You have an interesting article, however you have to go easy on the choice of words (my point simply is that you should try to stick to your goal, which I assume is to communicate with a diverse audience, not debate or compete with someone). A good way to do this is to ask someone else (a typical member of your audience) to read through your article and see if they are easily follow and get engaged in what you are trying to say. Just my 2 cents

Anonymous February 18, 2006 - 4:35 pm

I send my utmost sympathy to you and all "unfortunate Nigerians". I said "unfortunate Nigerians" because Nigerians have NEVER had a truly non-corrupt, patriotic, enlightened and progressive leader.

Infact atimes I wonder if Nigerians, as a whole, know what it means to be a politician and paticipate in government, because from childhood they have no concept of expectations from those in government. To most NIgerians, those in government are simply in position to embezzle national funds, terrorize innocent citizens, get fat and have tommy tucks, marry several wives, harbor HIV in their bodies and spread same to women (and men) struggling to win contracts, etc.

I worked for NEPA many decades ago. I was one of the young Nigerian engineers that completed the construction of Kainji Dam in the Borgu area. I thought Nigeria had ray of hope then, but ………. I must have been wrong. I even entertained working for NEPA on my return to Nigeria at one point (that point was many years ago!)

I have been in USA for well over four decades now, there has NEVER been power outage once, not even for one nano-second. I know many Nigerian engineers working for ComEdison, the giant power producer in USA. These highly talented professional engineers (from Nigeria!) make sure there is power supply to every home, appliance, etc 31,536,000seconds a year. Why can't Nigeria do the same? …Corruption, Lack of Government, Embezzlement, Unpatriotism, Egoism, Bigmanism, Who-cares attitude, Irresponsibility, and pure undiluted (concentrated) stupidity. Nigeria has more than enough resourses to provide electric power to every place, villa, home, shack, hut, … Ngeria. I know because I worked with NEPA before!!!!!!!! and I have monitored NEPA activities for years.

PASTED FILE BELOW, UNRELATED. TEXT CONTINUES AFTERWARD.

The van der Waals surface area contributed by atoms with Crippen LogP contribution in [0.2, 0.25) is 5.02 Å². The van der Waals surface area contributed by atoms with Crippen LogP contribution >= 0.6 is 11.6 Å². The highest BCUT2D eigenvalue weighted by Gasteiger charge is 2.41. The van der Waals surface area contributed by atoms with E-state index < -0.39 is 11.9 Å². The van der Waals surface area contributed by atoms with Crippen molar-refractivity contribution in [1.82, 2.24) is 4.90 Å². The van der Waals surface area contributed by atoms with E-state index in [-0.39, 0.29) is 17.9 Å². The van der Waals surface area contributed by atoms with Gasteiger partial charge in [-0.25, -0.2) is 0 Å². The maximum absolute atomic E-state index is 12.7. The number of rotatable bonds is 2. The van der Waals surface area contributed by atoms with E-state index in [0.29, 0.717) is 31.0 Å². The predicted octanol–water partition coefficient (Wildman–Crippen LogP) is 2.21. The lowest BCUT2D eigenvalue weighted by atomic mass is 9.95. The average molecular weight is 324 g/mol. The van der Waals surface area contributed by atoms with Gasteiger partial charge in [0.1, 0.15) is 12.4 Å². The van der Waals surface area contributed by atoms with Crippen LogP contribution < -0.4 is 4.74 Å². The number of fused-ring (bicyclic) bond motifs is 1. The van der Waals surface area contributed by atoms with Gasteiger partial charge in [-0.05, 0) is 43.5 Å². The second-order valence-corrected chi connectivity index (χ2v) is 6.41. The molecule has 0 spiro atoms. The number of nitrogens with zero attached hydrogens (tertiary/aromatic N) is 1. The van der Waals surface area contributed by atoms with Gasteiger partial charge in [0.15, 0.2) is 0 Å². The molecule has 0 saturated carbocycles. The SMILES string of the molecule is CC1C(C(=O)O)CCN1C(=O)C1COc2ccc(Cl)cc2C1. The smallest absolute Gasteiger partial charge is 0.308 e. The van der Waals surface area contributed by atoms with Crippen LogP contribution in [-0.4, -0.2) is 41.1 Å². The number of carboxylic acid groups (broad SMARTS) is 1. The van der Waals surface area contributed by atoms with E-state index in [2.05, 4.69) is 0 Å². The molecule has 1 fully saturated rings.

It seems to me that the ""common" citizens of Nigeria do not know how to demand their God-given entitlement. They tend to fear their so called leaders to much. Nigerian leaders somehow have a method of putting the spirit of fear into the common citizens. Nigerians in general fear their leaders more than they fear God.

I planned on visiting Nigeria for a month's vacation few years ago, I stayed for only three days due to lack of electricity and too much noise from everyone's generator ….. and I was even in a supposely high class government reserved community in Nigeria. My wife screamed when the light suddenly went out, my kids screamed and ran to daddy….. they thought the world had come to an end. We arrived in Nigeria on Saturday, attended a church service on Sunday morning, the Nigerian pastor said the world would end soon while preaching. So don't blame my family for screaming. If the world is going to end I would rather not be in Nigeria. Thank heavens we are still alive today in USA.

It is amazing to me that Nigeria is yet full of intellectuals, engineers, doctors, teachers, accountants, patriotic citizens (the common people ONLY), etc. I tend to blame Nigerians more than I bllame the government of Nigeria. Nigerians elected them to the position and retained them in the positions. Therefore there is no one else to blame but the electorates. What else do you expect from those who have forcibly ruled you, stole your money, raped your women and daughters, murdered your fathers and brothers, then you turned around and elected them into offices and positions of power????

It is a great shame that Nigeria has gone down the drain ipso facto. Again please accept my sympathy that Nigerians lack leadership in all forms —- in federal government, state government, local government, quasi-government, government corporations, government ministries, etc.

Long live Nigeria, a dark giant in the dark continent.